I have travelled to many of the places described, including Vietnamese Indian and Russian railways, and concur with many of his impressions. However I wish Theroux felt more joy and there was less immature carping.
on 20 July 2009
This book came highly recommended to me and I was expecting much more than I got.
First, the things I liked: Theroux is a very good storyteller and this book carried the narrative well. His descriptions of the trains he travelled on, the places he travelled through and the people he met were very realistic; especially during his descriptions of weather and landscape I felt as though I were present. He has a gift for observation and description, and this book was no exception.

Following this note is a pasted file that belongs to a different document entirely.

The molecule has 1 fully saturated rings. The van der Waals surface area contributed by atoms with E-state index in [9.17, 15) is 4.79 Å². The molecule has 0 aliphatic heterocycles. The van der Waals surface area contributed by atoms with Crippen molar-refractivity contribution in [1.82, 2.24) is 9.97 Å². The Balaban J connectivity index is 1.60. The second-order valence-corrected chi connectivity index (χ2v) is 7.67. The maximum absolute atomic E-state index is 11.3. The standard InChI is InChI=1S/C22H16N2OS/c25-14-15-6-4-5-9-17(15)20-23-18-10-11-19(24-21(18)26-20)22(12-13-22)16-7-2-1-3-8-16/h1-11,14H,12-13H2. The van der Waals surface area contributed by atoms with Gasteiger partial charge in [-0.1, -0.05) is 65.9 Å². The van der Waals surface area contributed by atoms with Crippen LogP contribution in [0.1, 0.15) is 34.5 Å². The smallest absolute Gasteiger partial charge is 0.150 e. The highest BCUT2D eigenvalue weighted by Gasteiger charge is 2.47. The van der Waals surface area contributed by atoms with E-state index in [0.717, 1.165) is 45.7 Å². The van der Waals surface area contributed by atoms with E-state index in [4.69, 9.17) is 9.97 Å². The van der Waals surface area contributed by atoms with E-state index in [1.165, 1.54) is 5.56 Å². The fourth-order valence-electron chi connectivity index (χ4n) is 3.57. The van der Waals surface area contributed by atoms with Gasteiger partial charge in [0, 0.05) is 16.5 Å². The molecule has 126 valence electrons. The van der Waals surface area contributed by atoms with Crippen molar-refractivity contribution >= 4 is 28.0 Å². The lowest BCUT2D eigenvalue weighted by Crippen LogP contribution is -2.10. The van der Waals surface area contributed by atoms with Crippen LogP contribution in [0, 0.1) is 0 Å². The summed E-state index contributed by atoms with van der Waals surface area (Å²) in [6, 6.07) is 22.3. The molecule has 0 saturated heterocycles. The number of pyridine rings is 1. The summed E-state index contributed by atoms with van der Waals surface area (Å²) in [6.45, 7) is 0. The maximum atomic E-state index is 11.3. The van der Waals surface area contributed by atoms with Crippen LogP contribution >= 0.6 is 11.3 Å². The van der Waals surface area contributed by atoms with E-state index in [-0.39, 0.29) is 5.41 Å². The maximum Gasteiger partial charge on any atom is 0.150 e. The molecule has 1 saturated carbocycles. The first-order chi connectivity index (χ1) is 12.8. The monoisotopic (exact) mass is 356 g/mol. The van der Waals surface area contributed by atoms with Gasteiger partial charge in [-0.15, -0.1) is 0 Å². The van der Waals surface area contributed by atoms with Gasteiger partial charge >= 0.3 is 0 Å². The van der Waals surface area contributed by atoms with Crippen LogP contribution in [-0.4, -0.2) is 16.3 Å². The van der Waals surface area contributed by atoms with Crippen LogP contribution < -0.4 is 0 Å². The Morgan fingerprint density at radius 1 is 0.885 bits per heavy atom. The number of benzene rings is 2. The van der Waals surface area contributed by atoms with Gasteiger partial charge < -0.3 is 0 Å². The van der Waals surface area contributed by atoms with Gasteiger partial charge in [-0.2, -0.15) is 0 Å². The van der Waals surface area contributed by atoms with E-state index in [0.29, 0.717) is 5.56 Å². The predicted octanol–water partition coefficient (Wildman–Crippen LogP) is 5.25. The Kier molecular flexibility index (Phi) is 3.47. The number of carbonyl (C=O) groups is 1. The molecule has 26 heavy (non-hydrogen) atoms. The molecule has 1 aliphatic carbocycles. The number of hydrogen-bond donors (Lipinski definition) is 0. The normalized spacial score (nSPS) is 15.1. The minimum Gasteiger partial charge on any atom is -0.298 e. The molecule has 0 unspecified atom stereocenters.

However, I was very disappointed in the author's attitude. I found the tone and manner in which he describes people different to him as dismissive and condescending; in some cases his mannerisms are borderline racist. This work seems to carry a superior attitude and describes other human beings as might a scientist working with dried insects in a lab: dismissing entire populations with a mere paragraph does nothing for the work's reputation.
I also was quite disappointed by the disdain with which the author generally regards all sorts of sightseeing; he seems to regard it as beneath him and his dignity. I understand the importance of the journey and the mode of transport, but the utter dismissiveness and contempt in which he held anything outside of the actual train itself was quite a let-down.